Mozambique

Mozambique

Bantwana worker sits with a girl and hands her an info sheet.

Home to more than 28 million people, Mozambique is among the countries most affected by the HIV epidemic. As of 2016, there were 1.8 million people living with HIV. Mozambique has made strides in reducing the number of new HIV infections, and since 2010 new infections have decreased by 24% according to UNAIDS. However, more than half of the population (54.7%) is living in poverty and the country ranks near the bottom (178 out of 187) of the 2014 United Nations Human Development Index ranking due to poor access to knowledge, low life expectancy (at 50 years), and low standards of living. In this context, there are an estimated 1.8 million orphans and vulnerable children (OVC) who are made vulnerable due to their lack of access to quality education, health care, food, shelter, psychosocial support, and exposure to child labor, human trafficking, sexual abuse and exploitation, and violence.

We are implementing the USAID-funded Força à Comunidade e Crianças (Child and Community Strengthening) Project (FCC). Under this five-year (2015-2020) cooperative agreement, we are working across 15 districts in Mozambique’s Manica, Sofala, Gaza, and Zambézia provinces to reduce the socio-economic impact of HIV on more than 150,000 vulnerable children and adolescents and their caregivers.

World Education/Bantwana works in close partnership with the Government of Mozambique and a range of local implementing partners to implement the FCC program, which draws on care and support models we have tested in the region. FCC uses both schools and communities as platforms for service delivery.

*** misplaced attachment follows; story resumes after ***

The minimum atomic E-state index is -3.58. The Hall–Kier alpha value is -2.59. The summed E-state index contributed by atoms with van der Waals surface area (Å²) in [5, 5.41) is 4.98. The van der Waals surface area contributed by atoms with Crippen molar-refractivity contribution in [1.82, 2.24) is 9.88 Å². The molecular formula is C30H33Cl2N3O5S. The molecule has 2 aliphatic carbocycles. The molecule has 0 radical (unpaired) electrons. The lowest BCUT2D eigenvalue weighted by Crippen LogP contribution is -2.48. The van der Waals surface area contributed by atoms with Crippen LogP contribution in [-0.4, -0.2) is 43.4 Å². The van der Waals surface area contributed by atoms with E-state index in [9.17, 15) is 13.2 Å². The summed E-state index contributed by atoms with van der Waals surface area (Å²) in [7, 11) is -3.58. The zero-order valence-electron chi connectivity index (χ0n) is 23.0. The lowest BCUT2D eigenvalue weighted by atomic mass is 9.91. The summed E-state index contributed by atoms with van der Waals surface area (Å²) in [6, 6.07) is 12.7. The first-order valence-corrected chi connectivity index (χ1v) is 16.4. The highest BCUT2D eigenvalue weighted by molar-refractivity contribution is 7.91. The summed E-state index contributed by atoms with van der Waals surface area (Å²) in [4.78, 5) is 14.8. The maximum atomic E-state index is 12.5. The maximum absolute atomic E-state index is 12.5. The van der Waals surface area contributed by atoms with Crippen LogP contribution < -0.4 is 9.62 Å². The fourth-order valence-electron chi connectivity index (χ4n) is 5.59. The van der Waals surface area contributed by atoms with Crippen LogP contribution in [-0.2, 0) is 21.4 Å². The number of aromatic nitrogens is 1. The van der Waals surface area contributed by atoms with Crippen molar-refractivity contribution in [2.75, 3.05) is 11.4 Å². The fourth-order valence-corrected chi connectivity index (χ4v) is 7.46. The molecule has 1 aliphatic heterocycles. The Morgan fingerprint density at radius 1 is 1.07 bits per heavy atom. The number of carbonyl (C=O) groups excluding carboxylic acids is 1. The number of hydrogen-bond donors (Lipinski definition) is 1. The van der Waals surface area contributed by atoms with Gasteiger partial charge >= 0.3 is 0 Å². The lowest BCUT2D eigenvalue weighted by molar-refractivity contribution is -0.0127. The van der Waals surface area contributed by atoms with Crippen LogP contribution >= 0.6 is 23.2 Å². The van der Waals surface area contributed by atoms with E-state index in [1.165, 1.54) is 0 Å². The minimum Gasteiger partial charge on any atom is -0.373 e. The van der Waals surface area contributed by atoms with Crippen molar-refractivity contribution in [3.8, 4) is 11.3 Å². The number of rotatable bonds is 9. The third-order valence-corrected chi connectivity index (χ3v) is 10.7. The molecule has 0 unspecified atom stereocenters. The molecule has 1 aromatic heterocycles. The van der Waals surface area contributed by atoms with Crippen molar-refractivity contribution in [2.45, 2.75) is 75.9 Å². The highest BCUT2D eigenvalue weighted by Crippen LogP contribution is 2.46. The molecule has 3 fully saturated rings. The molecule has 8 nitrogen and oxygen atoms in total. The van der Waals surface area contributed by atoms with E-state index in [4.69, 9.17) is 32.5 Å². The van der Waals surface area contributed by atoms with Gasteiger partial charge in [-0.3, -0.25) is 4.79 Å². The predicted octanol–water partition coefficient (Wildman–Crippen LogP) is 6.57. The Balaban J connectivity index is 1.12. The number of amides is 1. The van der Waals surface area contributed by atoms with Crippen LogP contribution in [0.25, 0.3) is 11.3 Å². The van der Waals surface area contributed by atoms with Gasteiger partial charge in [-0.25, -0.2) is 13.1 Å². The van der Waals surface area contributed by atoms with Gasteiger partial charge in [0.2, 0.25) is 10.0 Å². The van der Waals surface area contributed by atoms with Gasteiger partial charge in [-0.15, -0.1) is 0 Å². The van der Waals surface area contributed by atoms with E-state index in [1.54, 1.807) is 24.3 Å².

Through the FCC project, we offer a comprehensive program that supports children, adolescents, and their families through child protection, early childhood education, and parenting education and support, health and nutrition, psychosocial support, adolescent and reproductive health, entrepreneurship and life skills, economic strengthening support, and cross-cutting  gender-based violence prevention interventions. We offer a number of innovative and effective platforms to provide these services to children, adolescents, and their families, including Child Rights Clubs (for girls and boys age 10-14), Youth Economic Strengthening Clubs (for girls and boys age 15-24), Girls Empowerment Clubs (for adolescent girls and young women age 15-24), Male Peer Groups (for adolescent boys and young men age 15-24), and voluntary savings and loan association (VSLA) groups that target caregivers. Support specifically for adolescent girls and young women comes as part of our DREAMS Core programming.  

We also work  to enhance  community-based case management in Mozambique by strengthening the cadres of community-based volunteers. We also help coordinate care, protection and support services for OVC households across government, NGO, and implementing partners in the country. All of our interventions contribute to the UNAIDS 90-90-90 strategy for epidemic control. We have set up an innovative Mobile One-Stop Service Delivery program to reach people in their communities, which provides health services including HIV counseling and testing, nutrition services, and gender-based violence services—as well as referrals to the case management system.